natural disaster supply chain

5 Steps to Prepare the Supply Chain for Natural Disasters

by admin

By Poornima Apte

Even before Hurricane Maria struck Puerto Rico in September 2017, supplies of IV fluid bags in the United States were already running low. But given that the island is one of the major manufacturers of medical supplies, including saline bags, the natural disaster accelerated a slow-burning supply chain challenge into full crisis mode. The shortage rippled through healthcare facilities for much of the first half of 2018 and hospitals had to ship supplies from Europe to make up for the deficit.

As seen from a U.S. Customs and Border Protection, Air and Marine Operations, Black Hawk during a flyover of Puerto Rico after Hurricane Maria. (Image Credit: U.S. Customs and Border Protection photo/Kris Grogan)

Interruptions in the supply chain, either from bumps in manufacturing or delays in shipping, are fairly routine but those brought about by natural disasters can be extremely disruptive for two reasons: their unpredictability and length of recovery.

The suddenness of these events also compounds the problem. In 2016 and 2017, more than 50% of businesses experienced an unforeseen interruption and a whopping 81% of these led to the business being closed for one or more days. Natural disasters like severe hurricanes are becoming increasingly frequent, so while it is easy to become complacent and think that they might not be a factor, it is always wise to prepare ahead. Besides, the global nature of today’s supply chains mean that an event halfway around the globe can dovetail into real negative impacts on any business’s bottom line.

Here is a checklist of five action items for every business to attend to so they can minimize supply chain disruptions in the event of a natural disaster.

1. Identify the Weak Links

Take a magnifying glass through the supply chain at least every three years (if not annually) to identify potential holes for disruption. Remember that it is not just the flow of material goods that might be the problem. Even purely digital companies whose only flow of goods is information might get disrupted so it’s important to pay attention to all information and goods that form part of the daily currency of business.

Modeling an impact analysis might give businesses a window into areas for improvement and help evaluate cost-effective options for mitigation. It might be easy to fall down the rabbit hole of “what ifs” so statistical tables will help yield more objective analyses.

2. Don’t Place All Your Eggs in One Basket

This sounds like a no-brainer but companies can be tempted to source all their raw materials from one vendor to not only ensure quality consistency but also for cost factors. As the saline bags example proves, sourcing all product from one vendor is a bad idea. It’s also wise to find out where the items are being produced. In the Hurricane Maria situation, it turned out that Puerto Rico is home to manufacturing facilities for many medical manufacturers so simply choosing another manufacturer might not have helped in this case. It’s also important to follow the trail all the way to the end to make sure your supply chain is truly diversified.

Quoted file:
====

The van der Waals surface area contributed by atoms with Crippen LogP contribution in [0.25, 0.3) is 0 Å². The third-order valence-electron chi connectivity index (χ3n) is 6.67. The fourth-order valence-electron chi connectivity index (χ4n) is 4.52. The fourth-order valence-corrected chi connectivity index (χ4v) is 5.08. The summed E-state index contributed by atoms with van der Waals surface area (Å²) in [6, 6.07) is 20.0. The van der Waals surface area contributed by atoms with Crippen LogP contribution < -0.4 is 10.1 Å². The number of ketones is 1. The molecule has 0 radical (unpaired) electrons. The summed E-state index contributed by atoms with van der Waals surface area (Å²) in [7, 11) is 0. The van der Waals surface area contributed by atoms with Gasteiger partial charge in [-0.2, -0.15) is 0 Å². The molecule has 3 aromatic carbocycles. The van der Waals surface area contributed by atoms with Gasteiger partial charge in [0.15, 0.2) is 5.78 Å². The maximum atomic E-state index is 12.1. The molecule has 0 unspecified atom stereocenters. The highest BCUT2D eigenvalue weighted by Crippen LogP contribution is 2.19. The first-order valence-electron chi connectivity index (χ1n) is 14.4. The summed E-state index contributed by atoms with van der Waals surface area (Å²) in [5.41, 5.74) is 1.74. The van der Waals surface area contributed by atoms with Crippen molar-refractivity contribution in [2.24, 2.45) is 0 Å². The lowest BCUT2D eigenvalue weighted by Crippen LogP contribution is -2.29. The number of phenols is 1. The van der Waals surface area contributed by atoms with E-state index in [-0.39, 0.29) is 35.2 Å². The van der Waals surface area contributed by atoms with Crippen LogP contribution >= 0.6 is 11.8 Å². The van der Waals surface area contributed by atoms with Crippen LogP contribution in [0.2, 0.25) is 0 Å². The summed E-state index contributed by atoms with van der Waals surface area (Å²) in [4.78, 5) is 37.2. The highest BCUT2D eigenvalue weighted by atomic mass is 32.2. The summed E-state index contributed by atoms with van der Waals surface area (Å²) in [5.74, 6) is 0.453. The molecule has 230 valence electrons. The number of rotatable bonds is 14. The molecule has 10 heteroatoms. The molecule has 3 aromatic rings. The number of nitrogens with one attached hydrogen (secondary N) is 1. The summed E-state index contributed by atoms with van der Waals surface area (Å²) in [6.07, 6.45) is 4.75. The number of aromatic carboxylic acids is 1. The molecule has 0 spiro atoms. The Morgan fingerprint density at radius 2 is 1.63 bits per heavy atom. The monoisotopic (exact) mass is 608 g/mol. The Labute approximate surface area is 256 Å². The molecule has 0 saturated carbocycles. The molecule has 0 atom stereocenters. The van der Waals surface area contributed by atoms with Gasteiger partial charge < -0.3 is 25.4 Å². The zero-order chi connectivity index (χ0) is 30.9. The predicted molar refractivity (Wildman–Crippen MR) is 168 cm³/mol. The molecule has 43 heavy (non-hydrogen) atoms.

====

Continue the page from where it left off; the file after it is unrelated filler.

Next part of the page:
The same applies for data storage. Even small businesses risk losing continuity in the event of a natural disaster if all servers are in one location. Remote backups on the cloud ensure less of a hiccup if things do go awry.

Diversification should also include employee location. Enabling remote work is one effective way to decrease workflow disruptions in the case of a natural disaster.

3. Develop Transparent Plans

Once businesses evaluate the weak links in their supply chain, they need to institute systematic plans for filling in the gaps. A recovery plan with clear lines of responsibility for each stakeholder will go a long way in keeping supply chains uninterrupted.

The recovery plan should identify mission-critical tasks and the employees who will execute them, including contact information for all employees involved and backup vendor information. It is a good idea to strike partnerships with multiple suppliers so they can be leaned on when, and if, the time comes.

4. Conduct a Fire Drill

Businesses must ensure that everybody on the team is familiar with the backup plan in the event of a supply chain disruption. Keeping contact information for alternative vendors handy and in an accessible spot for everyone is a good idea. A “fire drill” or a cold walkthrough to prepare for natural disasters will help identify potential flaws in execution.

5. Fine Tune Over Time

Hopefully, businesses have an opportunity to conduct a fire drill before a natural disaster strikes and the supply chain gets interrupted. But in case they don’t, every business can conduct thorough investigations and fine tune the recovery plan for the future.

Natural disasters are a fact of life but they needn’t upend the supply chain too much. With careful planning and efficient implementation of recovery plans, every business can avoid drastic disruptions when the next Hurricane Maria strikes.

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